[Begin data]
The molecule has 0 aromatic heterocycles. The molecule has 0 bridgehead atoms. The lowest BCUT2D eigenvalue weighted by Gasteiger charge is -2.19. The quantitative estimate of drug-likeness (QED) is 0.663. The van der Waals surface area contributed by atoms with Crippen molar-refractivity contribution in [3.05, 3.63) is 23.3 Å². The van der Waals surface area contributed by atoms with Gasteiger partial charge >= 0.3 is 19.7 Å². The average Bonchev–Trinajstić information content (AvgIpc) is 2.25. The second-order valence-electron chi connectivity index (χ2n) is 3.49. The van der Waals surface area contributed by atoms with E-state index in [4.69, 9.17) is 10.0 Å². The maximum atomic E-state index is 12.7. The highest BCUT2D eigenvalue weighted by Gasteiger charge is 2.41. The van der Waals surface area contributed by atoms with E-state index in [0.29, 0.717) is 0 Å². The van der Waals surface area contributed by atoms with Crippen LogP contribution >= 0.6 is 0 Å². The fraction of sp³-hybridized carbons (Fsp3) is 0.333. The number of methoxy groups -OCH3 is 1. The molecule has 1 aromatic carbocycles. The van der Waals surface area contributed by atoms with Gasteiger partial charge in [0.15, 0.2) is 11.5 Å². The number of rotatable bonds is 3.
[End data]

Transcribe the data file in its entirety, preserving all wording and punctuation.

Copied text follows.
The molecule has 0 aromatic heterocycles. The molecule has 0 bridgehead atoms. The lowest BCUT2D eigenvalue weighted by Gasteiger charge is -2.19. The quantitative estimate of drug-likeness (QED) is 0.663. The van der Waals surface area contributed by atoms with Crippen molar-refractivity contribution in [3.05, 3.63) is 23.3 Å². The van der Waals surface area contributed by atoms with Gasteiger partial charge >= 0.3 is 19.7 Å². The average Bonchev–Trinajstić information content (AvgIpc) is 2.25. The second-order valence-electron chi connectivity index (χ2n) is 3.49. The van der Waals surface area contributed by atoms with E-state index in [4.69, 9.17) is 10.0 Å². The maximum atomic E-state index is 12.7. The highest BCUT2D eigenvalue weighted by Gasteiger charge is 2.41. The van der Waals surface area contributed by atoms with E-state index in [0.29, 0.717) is 0 Å². The van der Waals surface area contributed by atoms with Crippen LogP contribution >= 0.6 is 0 Å². The fraction of sp³-hybridized carbons (Fsp3) is 0.333. The number of methoxy groups -OCH3 is 1. The molecule has 1 aromatic carbocycles. The van der Waals surface area contributed by atoms with Gasteiger partial charge in [0.15, 0.2) is 11.5 Å². The number of rotatable bonds is 3.